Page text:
Floating point in modern computer

The computer representation for binary floating-point numbers has been standardized by the IEEE in IEEE 754.IEEE 754-1985 officially adopted in 1985 and superseded in 2008 by IEEE 754-2008.

The standard defines:

  • arithmetic formats: sets of binary and decimal floating-point data, which consist of finite numbers (including signed zeros and subnormal numbers), infinities, and special “not a number” values (NaNs)
  • interchange formats: encodings (bit strings) that may be used to exchange floating-point data in an efficient and compact form
  • rounding rules: properties to be satisfied when rounding numbers during arithmetic and conversions
  • operations: arithmetic and other operations on arithmetic formats
  • exception handling: indications of exceptional conditions (such as division by zero, overflow, etc.)

An IEEE 754 format comprises:

  • Finite numbers, which may be either base 2 (binary) or base 10 (decimal). Each finite number is described by three integers: s = a sign (zero or one), c = a significand (or ‘coefficient’), q = an exponent. The numerical value of a finite number is:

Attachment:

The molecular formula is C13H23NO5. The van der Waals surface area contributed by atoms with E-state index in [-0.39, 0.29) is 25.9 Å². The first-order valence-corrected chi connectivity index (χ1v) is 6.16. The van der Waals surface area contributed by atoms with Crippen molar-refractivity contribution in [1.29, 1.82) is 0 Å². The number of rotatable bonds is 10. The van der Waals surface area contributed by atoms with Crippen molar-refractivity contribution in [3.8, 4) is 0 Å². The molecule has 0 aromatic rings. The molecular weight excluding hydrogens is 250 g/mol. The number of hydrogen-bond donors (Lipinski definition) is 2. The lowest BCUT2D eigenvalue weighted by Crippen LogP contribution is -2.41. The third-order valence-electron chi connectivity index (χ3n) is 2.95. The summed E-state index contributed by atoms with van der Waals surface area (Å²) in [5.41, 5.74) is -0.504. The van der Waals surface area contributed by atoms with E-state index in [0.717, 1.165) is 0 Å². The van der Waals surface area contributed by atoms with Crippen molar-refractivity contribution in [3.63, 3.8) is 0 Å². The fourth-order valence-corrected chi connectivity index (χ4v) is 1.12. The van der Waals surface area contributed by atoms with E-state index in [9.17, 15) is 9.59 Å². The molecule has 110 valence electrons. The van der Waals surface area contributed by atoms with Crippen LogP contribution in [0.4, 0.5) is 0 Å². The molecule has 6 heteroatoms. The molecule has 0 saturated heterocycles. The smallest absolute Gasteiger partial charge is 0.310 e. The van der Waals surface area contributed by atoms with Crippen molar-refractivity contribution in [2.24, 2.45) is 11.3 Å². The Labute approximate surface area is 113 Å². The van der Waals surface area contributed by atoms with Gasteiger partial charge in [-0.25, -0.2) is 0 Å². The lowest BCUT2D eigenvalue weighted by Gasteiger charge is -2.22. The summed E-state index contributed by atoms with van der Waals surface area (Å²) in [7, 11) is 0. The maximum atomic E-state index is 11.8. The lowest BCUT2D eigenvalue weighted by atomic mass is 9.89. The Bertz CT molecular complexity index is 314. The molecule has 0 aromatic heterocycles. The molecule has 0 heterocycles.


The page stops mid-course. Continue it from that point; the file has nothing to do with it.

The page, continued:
(−1)s × c × bq
    where b is the base (2 or 10). For example, if the sign is 1 (indicating negative), the significand is 12345, the exponent is −3, and the base is 10, then the value of the number is −12.345.
  • Two infinities: +∞ and −∞.
  • Two kinds of NaN: a quiet NaN (qNaN) and a signaling NaN (sNaN). A NaN may carry a payload that is intended for diagnostic information indicating the source of the NaN. The sign of a NaN has no meaning, but it may be predictable in some circumstances.

0.1562510  = 1.5625 * 10-1 =  0.001012 = 1/8 + 1/32 = 1.01 * 2-3
IEEE 754 Single Floating Point Format

sign = 0 (0: positive, 1: negative)
biased exponent = 124 = -3 + bias (bias = 011111112 = 127)
fraction = .01000…2


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